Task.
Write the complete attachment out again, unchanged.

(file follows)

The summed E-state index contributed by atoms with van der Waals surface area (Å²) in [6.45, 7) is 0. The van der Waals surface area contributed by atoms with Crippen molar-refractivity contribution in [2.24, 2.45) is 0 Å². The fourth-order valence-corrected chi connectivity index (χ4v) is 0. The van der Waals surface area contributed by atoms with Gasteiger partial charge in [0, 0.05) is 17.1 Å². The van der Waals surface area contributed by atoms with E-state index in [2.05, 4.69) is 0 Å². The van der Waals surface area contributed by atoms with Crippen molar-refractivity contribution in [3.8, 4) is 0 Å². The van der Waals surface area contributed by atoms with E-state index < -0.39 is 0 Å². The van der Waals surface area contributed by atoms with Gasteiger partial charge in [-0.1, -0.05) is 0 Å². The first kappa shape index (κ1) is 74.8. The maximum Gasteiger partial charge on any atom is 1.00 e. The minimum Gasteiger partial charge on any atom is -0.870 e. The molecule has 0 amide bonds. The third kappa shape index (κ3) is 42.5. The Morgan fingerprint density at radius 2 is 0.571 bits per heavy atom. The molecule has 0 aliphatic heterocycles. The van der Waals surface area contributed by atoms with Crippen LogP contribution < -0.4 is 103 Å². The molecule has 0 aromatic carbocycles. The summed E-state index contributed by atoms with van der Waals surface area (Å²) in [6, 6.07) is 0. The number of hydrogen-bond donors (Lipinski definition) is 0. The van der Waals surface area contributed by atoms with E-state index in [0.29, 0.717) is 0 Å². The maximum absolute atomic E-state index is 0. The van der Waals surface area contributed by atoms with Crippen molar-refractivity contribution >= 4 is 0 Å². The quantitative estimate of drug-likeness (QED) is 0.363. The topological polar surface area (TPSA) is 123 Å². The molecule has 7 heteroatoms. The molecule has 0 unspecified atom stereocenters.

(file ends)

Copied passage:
The summed E-state index contributed by atoms with van der Waals surface area (Å²) in [6.45, 7) is 0. The van der Waals surface area contributed by atoms with Crippen molar-refractivity contribution in [2.24, 2.45) is 0 Å². The fourth-order valence-corrected chi connectivity index (χ4v) is 0. The van der Waals surface area contributed by atoms with Gasteiger partial charge in [0, 0.05) is 17.1 Å². The van der Waals surface area contributed by atoms with E-state index in [2.05, 4.69) is 0 Å². The van der Waals surface area contributed by atoms with Crippen molar-refractivity contribution in [3.8, 4) is 0 Å². The van der Waals surface area contributed by atoms with E-state index < -0.39 is 0 Å². The van der Waals surface area contributed by atoms with Gasteiger partial charge in [-0.1, -0.05) is 0 Å². The first kappa shape index (κ1) is 74.8. The maximum Gasteiger partial charge on any atom is 1.00 e. The minimum Gasteiger partial charge on any atom is -0.870 e. The molecule has 0 amide bonds. The third kappa shape index (κ3) is 42.5. The Morgan fingerprint density at radius 2 is 0.571 bits per heavy atom. The molecule has 0 aliphatic heterocycles. The van der Waals surface area contributed by atoms with Crippen LogP contribution < -0.4 is 103 Å². The molecule has 0 aromatic carbocycles. The summed E-state index contributed by atoms with van der Waals surface area (Å²) in [6, 6.07) is 0. The number of hydrogen-bond donors (Lipinski definition) is 0. The van der Waals surface area contributed by atoms with E-state index in [0.29, 0.717) is 0 Å². The maximum absolute atomic E-state index is 0. The van der Waals surface area contributed by atoms with Crippen molar-refractivity contribution >= 4 is 0 Å². The quantitative estimate of drug-likeness (QED) is 0.363. The topological polar surface area (TPSA) is 123 Å². The molecule has 7 heteroatoms. The molecule has 0 unspecified atom stereocenters.